For example, I feel a little uneasy claiming Bjorn’s mother molested him. The way this information is relayed in the book is through an unattributed section of dialogue — Bjørn breezily claims he and his mother had sexual relations (this sounds stiff and academic, but it’s not exactly clear what happened). Likewise, Bjørn’s affair with the riding instructor stands as his first opportunity for happiness. Whenever bitterness and regret seeps into the text, it’s not so much because these things happened at all, but because they didn’t end in the way Bjørn wanted.
What is to be made of this, ethically? I’m not sure. I’ve haven’t gone through anything like Bjørn has, but I’m certain I wouldn’t like it if I had. But my certainty doesn’t mean I get to dictate Bjørn’s feelings, it doesn’t mean I get to draw a straight line from his early sexual experiences to the misery that pervades him, especially if that line in the novel is deliberately queered through narrative technique. Rasmussen asks us to consider questions of power, happiness, and fulfillment: who deserves it, who gets to have it?
The Skin makes these questions fascinating to consider, but nearly impossible to answer. Again, because of the shifting shape of the narrative, what is actually true and what actually happened is left up for debate, particularly in the sections with Bjørn and his mother. You could argue Bjørn did experience these things, or you could argue they are merely symbolic fever dreams. Both would be valid, though there is certain vulnerability in the narrative that has me inclined toward the former.
The question of narrative reality doesn’t end there. Of the three photos included in the book, one is a tree the riding instructor describes to Bjørn elsewhere in the text, and another is an old equestrian score sheet bearing Bjørn Rasmussen’s name.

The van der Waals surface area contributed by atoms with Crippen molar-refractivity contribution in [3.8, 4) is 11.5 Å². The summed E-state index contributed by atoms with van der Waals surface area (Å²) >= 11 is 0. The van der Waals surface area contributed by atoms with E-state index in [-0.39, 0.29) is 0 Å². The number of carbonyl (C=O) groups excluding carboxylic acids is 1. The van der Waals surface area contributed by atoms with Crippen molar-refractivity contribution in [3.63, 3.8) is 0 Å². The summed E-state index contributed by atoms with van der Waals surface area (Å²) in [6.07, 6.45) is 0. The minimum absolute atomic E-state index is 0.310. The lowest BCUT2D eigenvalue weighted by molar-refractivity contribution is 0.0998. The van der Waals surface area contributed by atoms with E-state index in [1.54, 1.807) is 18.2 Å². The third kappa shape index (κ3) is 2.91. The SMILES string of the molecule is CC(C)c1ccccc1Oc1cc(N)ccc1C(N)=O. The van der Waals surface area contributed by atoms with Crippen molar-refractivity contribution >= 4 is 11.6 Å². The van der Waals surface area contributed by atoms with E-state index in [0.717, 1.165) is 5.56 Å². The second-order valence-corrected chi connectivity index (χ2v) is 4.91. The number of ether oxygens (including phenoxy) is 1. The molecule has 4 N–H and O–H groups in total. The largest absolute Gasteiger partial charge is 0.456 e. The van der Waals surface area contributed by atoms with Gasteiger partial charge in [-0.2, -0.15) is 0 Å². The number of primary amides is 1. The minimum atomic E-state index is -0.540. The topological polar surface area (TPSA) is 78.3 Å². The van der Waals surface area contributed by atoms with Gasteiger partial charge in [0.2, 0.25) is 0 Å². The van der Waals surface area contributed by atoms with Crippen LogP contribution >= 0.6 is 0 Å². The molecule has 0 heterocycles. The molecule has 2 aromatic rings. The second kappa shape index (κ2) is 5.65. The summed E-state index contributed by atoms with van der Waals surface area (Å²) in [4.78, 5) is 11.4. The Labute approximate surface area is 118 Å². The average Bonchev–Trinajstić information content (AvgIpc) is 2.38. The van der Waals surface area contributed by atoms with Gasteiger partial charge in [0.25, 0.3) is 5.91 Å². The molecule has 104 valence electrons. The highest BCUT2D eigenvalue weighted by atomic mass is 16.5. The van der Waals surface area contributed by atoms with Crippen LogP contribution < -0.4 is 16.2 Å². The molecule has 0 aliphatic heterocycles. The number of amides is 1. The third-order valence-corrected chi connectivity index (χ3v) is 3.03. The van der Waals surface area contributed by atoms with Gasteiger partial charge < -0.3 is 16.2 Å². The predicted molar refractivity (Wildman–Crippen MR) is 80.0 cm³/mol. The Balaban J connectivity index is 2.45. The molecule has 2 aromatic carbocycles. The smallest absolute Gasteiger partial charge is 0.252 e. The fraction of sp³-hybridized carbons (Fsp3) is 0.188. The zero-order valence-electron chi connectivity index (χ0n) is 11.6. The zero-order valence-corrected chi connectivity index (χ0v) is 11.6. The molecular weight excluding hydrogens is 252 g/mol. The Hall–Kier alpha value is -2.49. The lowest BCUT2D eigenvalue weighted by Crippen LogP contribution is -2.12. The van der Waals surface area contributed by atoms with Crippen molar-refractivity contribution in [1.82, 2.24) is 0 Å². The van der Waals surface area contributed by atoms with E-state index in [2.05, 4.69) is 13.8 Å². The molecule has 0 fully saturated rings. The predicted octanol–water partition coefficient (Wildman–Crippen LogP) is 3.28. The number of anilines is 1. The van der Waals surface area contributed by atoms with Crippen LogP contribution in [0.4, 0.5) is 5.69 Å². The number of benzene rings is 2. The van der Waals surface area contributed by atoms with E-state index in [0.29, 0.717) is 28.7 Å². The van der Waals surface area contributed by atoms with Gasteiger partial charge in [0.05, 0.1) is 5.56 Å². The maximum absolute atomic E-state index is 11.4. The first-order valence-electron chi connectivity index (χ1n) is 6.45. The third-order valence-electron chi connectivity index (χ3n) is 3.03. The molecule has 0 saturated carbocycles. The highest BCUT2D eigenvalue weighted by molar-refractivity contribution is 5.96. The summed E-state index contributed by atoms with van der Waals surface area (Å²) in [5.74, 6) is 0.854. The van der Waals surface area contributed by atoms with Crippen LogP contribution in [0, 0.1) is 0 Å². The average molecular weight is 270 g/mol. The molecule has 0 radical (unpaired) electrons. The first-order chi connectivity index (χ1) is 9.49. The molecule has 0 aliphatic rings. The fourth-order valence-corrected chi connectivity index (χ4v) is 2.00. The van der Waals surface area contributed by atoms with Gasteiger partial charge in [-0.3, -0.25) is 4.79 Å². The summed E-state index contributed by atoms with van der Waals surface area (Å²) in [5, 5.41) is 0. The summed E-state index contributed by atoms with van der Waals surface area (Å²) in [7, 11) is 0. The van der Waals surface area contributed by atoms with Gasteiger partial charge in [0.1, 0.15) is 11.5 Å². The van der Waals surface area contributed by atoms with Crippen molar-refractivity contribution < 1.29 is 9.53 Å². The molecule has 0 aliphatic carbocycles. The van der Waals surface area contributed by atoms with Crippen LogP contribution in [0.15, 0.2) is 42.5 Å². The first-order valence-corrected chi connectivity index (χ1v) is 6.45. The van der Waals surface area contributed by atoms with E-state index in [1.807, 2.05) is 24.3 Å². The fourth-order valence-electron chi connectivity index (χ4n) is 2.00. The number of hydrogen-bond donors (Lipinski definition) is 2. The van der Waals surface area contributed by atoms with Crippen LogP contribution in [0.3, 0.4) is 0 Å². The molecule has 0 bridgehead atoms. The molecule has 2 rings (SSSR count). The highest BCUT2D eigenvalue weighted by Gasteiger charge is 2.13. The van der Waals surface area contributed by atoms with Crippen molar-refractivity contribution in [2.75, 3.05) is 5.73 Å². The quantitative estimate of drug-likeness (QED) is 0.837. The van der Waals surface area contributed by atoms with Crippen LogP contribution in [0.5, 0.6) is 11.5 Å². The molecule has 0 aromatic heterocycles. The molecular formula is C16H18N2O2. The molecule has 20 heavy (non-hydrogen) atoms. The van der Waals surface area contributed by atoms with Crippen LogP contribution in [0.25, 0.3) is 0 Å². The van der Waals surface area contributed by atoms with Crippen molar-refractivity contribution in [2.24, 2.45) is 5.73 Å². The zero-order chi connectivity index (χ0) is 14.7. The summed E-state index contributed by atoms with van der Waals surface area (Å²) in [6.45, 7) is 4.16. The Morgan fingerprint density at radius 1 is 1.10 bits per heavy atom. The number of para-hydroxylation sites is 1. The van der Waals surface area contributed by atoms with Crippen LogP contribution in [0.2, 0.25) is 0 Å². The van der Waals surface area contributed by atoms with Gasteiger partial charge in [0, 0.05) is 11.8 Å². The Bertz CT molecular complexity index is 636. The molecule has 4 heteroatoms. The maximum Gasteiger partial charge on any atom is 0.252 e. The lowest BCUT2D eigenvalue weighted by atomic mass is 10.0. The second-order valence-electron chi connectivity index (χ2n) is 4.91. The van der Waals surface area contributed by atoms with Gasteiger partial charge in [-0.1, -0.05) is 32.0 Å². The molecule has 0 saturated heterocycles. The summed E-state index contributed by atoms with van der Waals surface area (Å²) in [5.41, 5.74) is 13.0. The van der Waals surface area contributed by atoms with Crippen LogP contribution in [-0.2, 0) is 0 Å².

Is The Skin autofiction? I’m not sure. Evidence, like that outlined above, is there. However, the question, feels more daring in The Skin than it does in, say, a Sebald novel, while also feeling more frivolous. In the end, any effort to connect the author to the narrator feels more like a distraction than anything else — the novel contemplates a truth beyond that of the easily conferred. Pain. Love. Shame. These emotions radiate from The Skin so powerfully, the narrator might as well share your own name.
There’s no English-language interview with Rasmussen to confirm or deny speculation, anyway. What we know about him is almost reserved to the publisher’s copy. The Skin was his debut novel, published when he was 28, and it won the European Union Prize for Literature. He was a playwright, a poet, and has published two other works of fiction since his debut.
Rasmussen is well-read, and the book is decidedly in conversation with a host of other authors listed near the end: The Skin is queer in the tradition of Acker, romantic in that of Duras, and lonely like Plath. But I didn’t find my mind reaching for critical companions while I was reading. The Skin is the Elastic Covering that Encases the Entire Body is a private and gem-like book, and reading it is unmediated access to a maelstrom. I was pulled by equal parts curiosity, repulsion, and empathy. Rasmussen has managed to stretch the soul in the way a butcher might stretch flesh, asking us to consider the roots of our desires and the depths of our longings.
Kyle Callert is a writer from Detroit. He is Assistant Fiction Editor at Ninth Letter.